In addi-tion to the curing processes discussed above, various attempts have been made to control the reducing sugar content of potatoes by different manipulative operations. For example, the use of a hot alkaline earth salt solution has been `suggested as a leaching bath for removing reducing sugars from potatoes; the claim is made for the use of such bath that it removes the sugars without any deleterious effect upon the taste of the nished product, but this claim has not been substantiated in practice. In addition, -the use of dilute solutions of such acids as hydrochloric, acetic, lactic, and others, sodium bisulphite solutions and similar leaching `baths have also been suggested. However, -although highly satisfactory results from the standpoint of color control of the finished product have been achieved, 'nonev of the processes heretofore suggested, so lfar asis known, has had any commercial `acceptance because each of such processes imparts a noticeable `and undesirable taste to fried potatoes, particularly to deepv fat fried potatoes.

Attempts to remove reducing sugars from potatoes with hot Water, alone, have also been reported. For example, U. S. Patent 2,418,519' suggests a blanching tank in which water is heated by steam coils, and through which, |beneath the water level, potato slices are moved on a conveyor. A pump is provided to withdraw heated water from one end of the blanching tank and to supply this water to the other' end' thereof and thereby to cause a ow of water in the tank `in the direction of potato slice movement therethrough. We have experimented with a treating process substantially identical with that suggested by this patent, and also with one where fresh water was continuously admixed with the blanching water and the temperature maintained by steam coils positioned in the blanching water, and have found' that caramelization upon deep fat frying may be substantially decreased by treating potato slices in either of these ways; however, such processes are without com ercial application because the potato slices, after deep fat frying, have an off or fishy taste' which renders them unsalable.

Similarly, U. S. Patent 2,448,152 reports attempts to control caramelization upon deep fat frying by treatment of potato slices with plain hot water. TheV patent states (column 3, lines 31 et seq):

These resulted in removing some of the browning reactant's but also resulted in dissolving out a portion of the pectic substances with a resulting destruction of flavor. A lower temperature with plain water had no apparent result on removal of the browning reactants and an increase in time and temperature resulted in cooked` taste which was not desirable in the resulting chips.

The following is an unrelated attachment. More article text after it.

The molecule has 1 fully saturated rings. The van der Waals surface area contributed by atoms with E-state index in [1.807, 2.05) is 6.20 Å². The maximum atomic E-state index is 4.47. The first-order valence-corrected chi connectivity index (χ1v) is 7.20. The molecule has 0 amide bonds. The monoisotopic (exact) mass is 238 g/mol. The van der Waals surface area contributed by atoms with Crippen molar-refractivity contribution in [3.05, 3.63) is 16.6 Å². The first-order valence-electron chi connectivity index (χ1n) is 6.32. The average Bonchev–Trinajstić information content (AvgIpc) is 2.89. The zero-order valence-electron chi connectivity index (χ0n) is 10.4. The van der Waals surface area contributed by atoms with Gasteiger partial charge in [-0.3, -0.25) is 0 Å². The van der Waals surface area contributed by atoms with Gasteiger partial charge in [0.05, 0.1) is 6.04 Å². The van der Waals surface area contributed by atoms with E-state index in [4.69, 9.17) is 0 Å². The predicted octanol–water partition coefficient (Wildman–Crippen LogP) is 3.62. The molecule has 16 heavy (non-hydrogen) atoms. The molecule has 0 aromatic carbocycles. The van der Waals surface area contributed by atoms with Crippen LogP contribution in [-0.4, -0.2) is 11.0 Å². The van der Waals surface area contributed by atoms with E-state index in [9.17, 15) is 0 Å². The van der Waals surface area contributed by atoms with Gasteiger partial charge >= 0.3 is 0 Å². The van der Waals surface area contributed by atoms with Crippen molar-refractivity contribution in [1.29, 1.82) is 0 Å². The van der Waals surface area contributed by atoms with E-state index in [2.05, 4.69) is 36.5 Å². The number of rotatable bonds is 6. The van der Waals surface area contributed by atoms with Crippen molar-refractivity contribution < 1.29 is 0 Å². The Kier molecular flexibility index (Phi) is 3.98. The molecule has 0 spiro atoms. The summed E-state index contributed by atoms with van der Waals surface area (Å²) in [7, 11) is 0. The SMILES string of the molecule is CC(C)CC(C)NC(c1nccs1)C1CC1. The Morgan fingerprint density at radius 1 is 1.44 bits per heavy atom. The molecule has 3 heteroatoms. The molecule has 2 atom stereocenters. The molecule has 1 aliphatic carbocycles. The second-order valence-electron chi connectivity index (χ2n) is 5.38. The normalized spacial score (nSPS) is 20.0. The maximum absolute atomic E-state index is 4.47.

This report seems to indicate that tests consisting of treatment `for an undisclosed time in water at three unstated temperatures of potato slices failed to develop a satisfactory hot water' treatment for potato slices.

Further, an article by Whiteman in Potato Chipper, vol. l1', No. 3, October 1951, pages 24, 26, 28, 30 and 332', reports Work on hot water treatment of potato slices. The experimental procedurev employed is summarized on page28, column 1, lines 18, et seq., as follows:

Table 1 shows that potato slices soaked for l minute in tap Water at F. produced chips of a better color than those washed for a few seconds in tap water at 50 to 60. The hot water treatment is used commercially tosome extent.

By reference to Table 1 it is ascertained that in only one of the tests did such treatment of potato slices for one minute in water at a temperature of 145 F. result inla product that could be deep fat fried to an acceptable co or.

The only suggestion in any of these three specifically identified references of a commercial process for subjecting, pot-ato slices to a hot Water treatment is that from,

Patent 2,418,519, which is not satisfactory because of the off or fishy taste, after frying, which results therefrom.

So far as is known, no suggested way of removing reducing sugars which undergo the described caramelizing in the course of deep fat frying (aside from the curing processes on the whole, unpeeled, potatoes) has heretofore been commercially acceptable. Therefore, in order to produce marketable foodstuifs manufacturers of deep fat fried potato products have been required to arrange, in some way, that the raw potatoes, prior to peeling, have a sugar content within the range in which caramelizing does not occur. If a given supply of potatoes had an excess of sugar which could not be removed by the described curing process, manufacturers have been unable to produce satisfactory products from that supply.